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Records Management FAQ

> What is a record?

"A record, in archival terms, is a document regardless of form or medium created, maintained and used by an organization, or individual in pursuance of legal obligations or in the transaction of business, of which it forms a part or provides evidence.

> What is the difference between a record and a document?

A document is a unit of recorded information. It becomes a record when it is used in pursuance of legal obligations or in the transaction of business.

> What is Records Management?

In more recent times referred to as RIM (Records and Information Management), it is that area of general administrative management concerned with achieving economy and efficiency in the creation, maintenance, use and disposal of records of an organisation; and making the information contained in those records available in support of the business of that organisation.

> Why is RIM important?

Records created in the course of an organization's business transactions are a vitally important asset. They provide authentic and reliable evidence of those transactions. This integrity is of instant value to the creating department in managing its own affairs and for accountability - to auditors, shareholders and to the public. No government or organization can possess a collective memory and operate effectively without the practice of efficient record keeping. Citizens also have a general right to obtain information about the activities carried out by departments and organizations acting on their behalf. This right is essential for democratic accountability and also if public bodies are to be subject to informed public scrutiny. However, it must also be recognized that the individual citizen has a right to privacy concerning personally sensitive data supplied in confidence to government or private organizations. Adherence to the requirements of Freedom of Information legislation, or any applicable legislation is essential.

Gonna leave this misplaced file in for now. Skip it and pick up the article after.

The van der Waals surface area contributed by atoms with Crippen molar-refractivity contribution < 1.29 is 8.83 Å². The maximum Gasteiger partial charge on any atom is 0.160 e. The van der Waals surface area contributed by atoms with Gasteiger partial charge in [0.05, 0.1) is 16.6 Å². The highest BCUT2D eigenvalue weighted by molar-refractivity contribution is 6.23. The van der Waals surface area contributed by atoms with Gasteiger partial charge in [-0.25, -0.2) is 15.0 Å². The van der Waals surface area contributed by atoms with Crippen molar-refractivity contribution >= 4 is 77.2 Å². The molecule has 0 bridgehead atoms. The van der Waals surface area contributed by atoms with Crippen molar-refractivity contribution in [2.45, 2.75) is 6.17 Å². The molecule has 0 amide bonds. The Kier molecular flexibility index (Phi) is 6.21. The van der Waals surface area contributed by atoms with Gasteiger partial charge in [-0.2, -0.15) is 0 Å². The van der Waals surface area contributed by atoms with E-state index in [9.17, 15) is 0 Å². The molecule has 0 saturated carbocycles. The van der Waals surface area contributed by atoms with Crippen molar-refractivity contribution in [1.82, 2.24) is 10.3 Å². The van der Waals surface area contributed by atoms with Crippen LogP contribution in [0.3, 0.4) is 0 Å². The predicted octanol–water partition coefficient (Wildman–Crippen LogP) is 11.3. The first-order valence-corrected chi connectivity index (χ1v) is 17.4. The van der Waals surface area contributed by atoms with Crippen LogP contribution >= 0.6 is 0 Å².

Researchers, academic historians and students will make use of historical records to study the policies and actions of the organizations themselves but also for genealogy and other exploitive endeavours. Good records management can help a government achieve the following: policy objectives, a stronger economy, improved social services and health care, good governance, world class education, improved communication and infrastructure, sustainable natural resources and generally improved service to its citizens.

> Who is the Chief Records Management Officer of the Virgin Islands?

Verna Penn Moll. Click here for more about the Chief Records Management Officer.

> What is a records centre?

A building specially designed or adapted for the low-cost storage and maintenance of semi-current records pending their ultimate destruction or transfer to an Archives repository.

> I'm not a records manager, why should I care?

Actually, we are all records managers to some degree. Whether in our personal lives or professional careers, we all manage records of some sort whether they are emails, bills, checks, vouchers, correspondence, proposals, music, videos, photographs or any other document that records what we do in our daily lives. As such, learning solid records management techniques can help enhance the quality of our life and those around us by giving us skills that make us more efficient, effective and helpful in whatever we do.

> What are some other professional careers in Records Management?

As the Records Management Unit is small and the RM programme is still in its fledgling stages, the following is a list of the career posts one could eventually expect to see operating in the Virgin Islands: